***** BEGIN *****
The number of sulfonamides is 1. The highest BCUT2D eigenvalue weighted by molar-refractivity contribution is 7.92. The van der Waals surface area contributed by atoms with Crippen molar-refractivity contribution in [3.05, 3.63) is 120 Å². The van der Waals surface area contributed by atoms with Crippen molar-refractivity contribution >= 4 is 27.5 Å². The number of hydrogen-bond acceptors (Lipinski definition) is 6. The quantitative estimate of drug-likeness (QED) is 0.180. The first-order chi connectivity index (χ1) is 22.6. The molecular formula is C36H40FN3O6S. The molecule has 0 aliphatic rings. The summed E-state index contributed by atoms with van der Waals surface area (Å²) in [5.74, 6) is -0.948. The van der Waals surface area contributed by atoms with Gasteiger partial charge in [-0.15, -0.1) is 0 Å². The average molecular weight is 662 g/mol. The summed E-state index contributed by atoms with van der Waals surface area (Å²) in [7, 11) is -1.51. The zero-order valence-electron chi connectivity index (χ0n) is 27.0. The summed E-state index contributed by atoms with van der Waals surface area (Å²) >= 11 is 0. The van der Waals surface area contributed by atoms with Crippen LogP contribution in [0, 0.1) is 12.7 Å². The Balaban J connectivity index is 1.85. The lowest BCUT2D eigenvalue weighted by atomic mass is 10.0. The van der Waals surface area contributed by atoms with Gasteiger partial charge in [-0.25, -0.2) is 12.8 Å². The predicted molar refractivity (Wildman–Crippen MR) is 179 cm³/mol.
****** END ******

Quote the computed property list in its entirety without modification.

The number of sulfonamides is 1. The highest BCUT2D eigenvalue weighted by molar-refractivity contribution is 7.92. The van der Waals surface area contributed by atoms with Crippen molar-refractivity contribution in [3.05, 3.63) is 120 Å². The van der Waals surface area contributed by atoms with Crippen molar-refractivity contribution >= 4 is 27.5 Å². The number of hydrogen-bond acceptors (Lipinski definition) is 6. The quantitative estimate of drug-likeness (QED) is 0.180. The first-order chi connectivity index (χ1) is 22.6. The molecular formula is C36H40FN3O6S. The molecule has 0 aliphatic rings. The summed E-state index contributed by atoms with van der Waals surface area (Å²) in [5.74, 6) is -0.948. The van der Waals surface area contributed by atoms with Gasteiger partial charge in [-0.15, -0.1) is 0 Å². The average molecular weight is 662 g/mol. The summed E-state index contributed by atoms with van der Waals surface area (Å²) in [7, 11) is -1.51. The zero-order valence-electron chi connectivity index (χ0n) is 27.0. The summed E-state index contributed by atoms with van der Waals surface area (Å²) >= 11 is 0. The van der Waals surface area contributed by atoms with Crippen LogP contribution in [0, 0.1) is 12.7 Å². The Balaban J connectivity index is 1.85. The lowest BCUT2D eigenvalue weighted by atomic mass is 10.0. The van der Waals surface area contributed by atoms with Gasteiger partial charge in [-0.25, -0.2) is 12.8 Å². The predicted molar refractivity (Wildman–Crippen MR) is 179 cm³/mol.